R 22

Rhodes 22


Heavy Weather Sailing

Okay all you sailors with more experience than me we need some advice.

This past weekend the wife and I went out for our first sail of the season. It was blowing hard at our slip, but our slip is quite protected so consequently we were unsure of just how hard. As we will be traveling for a month and unable to get out until we return, we wanted to get at least one good sailing day in.

We left the slip and headed into open waters. We killed the motor and decided because it was our first day out, to be somewhat prudent and start under jib alone. We sailed for several hours, averaging approximately 4 knots rigged like this. Then we decided to raise the main, even though it was blowing like stink, I estimated 20 knots.

Now here is where my stupidity becomes a factor. We were getting pretty beat up under full sail and as I foolishly decided earlier to leave without rigging our jiffy reefing system, it was going to be tough to reef the main under those conditions. We (I) decided to head up to drop the main and get the boat somewhat flat again.

Here's where the fun begins: I got her headed up and as we were dropping the main we got hit hard with a gust (we later found out that there were gusts reported in excess of 30 knots) that spun us completely around to where we were now going to jibe. I hauled in the mainsheet to put it down the center of the boat (sort of an unplanned, controlled jibe) and we were now heading straight downwind, allowing us to drop the main and regain full control of the boat.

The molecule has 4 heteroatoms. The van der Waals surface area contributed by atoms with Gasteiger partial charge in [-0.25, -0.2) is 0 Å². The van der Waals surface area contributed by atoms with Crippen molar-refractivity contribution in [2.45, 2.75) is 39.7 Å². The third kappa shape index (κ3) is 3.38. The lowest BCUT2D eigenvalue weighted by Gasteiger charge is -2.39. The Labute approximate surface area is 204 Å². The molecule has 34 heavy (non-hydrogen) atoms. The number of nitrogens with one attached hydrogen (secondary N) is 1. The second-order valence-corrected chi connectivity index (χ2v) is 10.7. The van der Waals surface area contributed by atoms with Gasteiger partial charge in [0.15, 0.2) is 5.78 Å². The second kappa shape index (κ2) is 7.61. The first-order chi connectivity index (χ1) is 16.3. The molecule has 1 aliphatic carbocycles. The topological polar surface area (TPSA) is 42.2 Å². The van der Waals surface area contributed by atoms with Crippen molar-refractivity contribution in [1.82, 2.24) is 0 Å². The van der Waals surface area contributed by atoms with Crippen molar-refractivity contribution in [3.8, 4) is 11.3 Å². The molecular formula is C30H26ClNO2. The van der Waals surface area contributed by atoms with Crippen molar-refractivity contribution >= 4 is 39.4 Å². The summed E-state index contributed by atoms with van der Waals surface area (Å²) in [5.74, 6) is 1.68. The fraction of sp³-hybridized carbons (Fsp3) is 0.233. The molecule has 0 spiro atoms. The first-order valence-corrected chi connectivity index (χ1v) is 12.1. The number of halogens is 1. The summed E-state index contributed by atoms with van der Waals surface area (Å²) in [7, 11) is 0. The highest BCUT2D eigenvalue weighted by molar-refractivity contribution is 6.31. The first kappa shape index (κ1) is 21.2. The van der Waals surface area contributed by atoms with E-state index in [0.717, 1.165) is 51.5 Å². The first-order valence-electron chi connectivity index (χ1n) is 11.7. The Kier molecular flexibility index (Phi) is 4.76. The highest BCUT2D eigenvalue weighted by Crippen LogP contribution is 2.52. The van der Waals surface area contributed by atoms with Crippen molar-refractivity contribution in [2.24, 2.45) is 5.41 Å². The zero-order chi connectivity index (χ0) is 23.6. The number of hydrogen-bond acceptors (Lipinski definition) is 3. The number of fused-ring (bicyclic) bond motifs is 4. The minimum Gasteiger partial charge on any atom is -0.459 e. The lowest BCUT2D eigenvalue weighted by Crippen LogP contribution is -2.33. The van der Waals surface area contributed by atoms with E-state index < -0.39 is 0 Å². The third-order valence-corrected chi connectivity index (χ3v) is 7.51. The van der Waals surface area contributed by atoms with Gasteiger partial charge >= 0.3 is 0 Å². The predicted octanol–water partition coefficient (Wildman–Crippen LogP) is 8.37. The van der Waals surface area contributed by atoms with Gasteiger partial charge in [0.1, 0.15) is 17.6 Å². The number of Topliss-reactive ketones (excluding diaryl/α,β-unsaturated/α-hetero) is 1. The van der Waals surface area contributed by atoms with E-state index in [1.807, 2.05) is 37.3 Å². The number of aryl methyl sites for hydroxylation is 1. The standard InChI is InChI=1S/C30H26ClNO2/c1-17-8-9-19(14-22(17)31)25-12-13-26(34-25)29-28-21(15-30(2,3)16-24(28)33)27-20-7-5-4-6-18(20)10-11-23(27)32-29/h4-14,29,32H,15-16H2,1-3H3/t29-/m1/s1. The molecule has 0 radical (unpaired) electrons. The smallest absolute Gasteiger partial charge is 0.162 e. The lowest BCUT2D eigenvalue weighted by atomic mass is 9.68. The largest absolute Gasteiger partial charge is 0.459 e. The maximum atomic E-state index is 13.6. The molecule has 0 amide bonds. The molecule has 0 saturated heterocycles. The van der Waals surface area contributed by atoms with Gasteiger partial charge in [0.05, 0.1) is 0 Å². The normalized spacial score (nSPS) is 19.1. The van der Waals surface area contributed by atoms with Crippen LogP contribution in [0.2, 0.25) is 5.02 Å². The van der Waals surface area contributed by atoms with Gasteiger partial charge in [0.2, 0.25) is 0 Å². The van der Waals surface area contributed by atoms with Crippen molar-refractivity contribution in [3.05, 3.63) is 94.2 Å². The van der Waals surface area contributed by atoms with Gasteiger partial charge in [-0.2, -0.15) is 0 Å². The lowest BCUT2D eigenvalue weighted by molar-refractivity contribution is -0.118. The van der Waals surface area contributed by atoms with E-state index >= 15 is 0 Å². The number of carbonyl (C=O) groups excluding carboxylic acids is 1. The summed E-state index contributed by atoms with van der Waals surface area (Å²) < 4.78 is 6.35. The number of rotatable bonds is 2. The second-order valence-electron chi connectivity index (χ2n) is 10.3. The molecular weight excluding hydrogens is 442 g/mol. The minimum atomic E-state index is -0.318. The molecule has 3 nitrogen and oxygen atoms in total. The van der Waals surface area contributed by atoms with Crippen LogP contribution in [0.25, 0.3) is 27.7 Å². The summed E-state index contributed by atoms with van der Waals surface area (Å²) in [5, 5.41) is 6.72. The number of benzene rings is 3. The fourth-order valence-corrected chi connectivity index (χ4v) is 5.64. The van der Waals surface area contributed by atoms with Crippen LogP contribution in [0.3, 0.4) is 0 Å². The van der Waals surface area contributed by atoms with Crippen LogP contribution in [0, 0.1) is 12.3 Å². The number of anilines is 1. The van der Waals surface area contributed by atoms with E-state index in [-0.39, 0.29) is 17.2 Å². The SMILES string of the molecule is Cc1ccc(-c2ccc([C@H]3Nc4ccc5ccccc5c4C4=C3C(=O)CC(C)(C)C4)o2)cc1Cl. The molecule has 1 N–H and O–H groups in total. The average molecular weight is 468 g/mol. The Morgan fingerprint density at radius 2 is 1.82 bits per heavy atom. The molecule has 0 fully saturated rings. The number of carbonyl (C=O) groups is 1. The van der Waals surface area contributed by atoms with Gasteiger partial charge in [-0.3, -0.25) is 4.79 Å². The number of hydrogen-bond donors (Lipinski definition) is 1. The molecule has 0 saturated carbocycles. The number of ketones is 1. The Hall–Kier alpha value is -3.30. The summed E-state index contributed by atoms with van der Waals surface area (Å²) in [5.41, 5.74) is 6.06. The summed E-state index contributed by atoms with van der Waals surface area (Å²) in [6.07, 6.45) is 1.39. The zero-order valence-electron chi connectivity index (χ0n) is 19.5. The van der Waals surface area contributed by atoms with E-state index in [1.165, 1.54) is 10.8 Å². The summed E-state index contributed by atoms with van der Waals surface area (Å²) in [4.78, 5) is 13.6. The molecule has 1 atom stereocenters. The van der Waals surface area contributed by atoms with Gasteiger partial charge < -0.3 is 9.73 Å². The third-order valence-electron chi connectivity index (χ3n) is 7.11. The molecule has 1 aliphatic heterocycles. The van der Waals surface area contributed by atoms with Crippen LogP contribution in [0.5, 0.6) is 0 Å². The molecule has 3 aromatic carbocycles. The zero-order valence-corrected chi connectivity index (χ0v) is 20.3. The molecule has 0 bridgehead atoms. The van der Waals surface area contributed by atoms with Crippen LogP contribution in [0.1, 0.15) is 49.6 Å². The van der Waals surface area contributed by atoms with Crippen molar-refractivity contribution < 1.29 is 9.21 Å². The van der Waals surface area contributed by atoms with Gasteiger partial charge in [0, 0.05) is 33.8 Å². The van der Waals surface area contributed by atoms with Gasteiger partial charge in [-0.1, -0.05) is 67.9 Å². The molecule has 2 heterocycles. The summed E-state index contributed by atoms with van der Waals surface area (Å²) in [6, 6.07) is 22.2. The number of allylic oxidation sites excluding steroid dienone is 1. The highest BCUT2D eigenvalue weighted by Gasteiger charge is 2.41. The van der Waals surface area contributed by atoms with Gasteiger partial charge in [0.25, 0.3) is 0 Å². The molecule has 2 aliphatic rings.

I really didn't feel we were in any big trouble but it sure as hell got us to thinking what we should have done differently. I try and learn EVERYTHING I can about sailing in general and our boat in particular. I should have tucked in at least one reef for sure. I'm thinking that was probably my biggest mistake. Anyone out there have any comments or suggestions? What would you have done differently besides using your noodle, as I obviously did not.

Ralph Bibbus
s/v Milagro

Reef early; be cowardly, not macho. You are fortunate you were in a smaller boat--I sometimes stop an accidental jibe by stopping the boom w/my arm! Larger boat could have torn something up for sure.

Larry Sparks
s/v "Sailsman's Bounty"

Congratulations, you've experienced your 1st spinout! Locking the boom amidships while going dead downwind in 30 knot gusts sounds like a great way to broach! You were REALLY lucky.

Did you consider running before the wind on a broad reach before you dropped the mainsail? The heeling would have been minimal & you probably would have enjoyed the trip to surf city.

If you really wanted to slow things down; then, the other thing I'd have done is furl your genoa first for 3 reasons:

  • 1. It's bigger than the mainsail & therefore reduces sail area more than taking down the mainsail
  • 2. the genoa is on a roller furler which makes it quicker & easier to furl.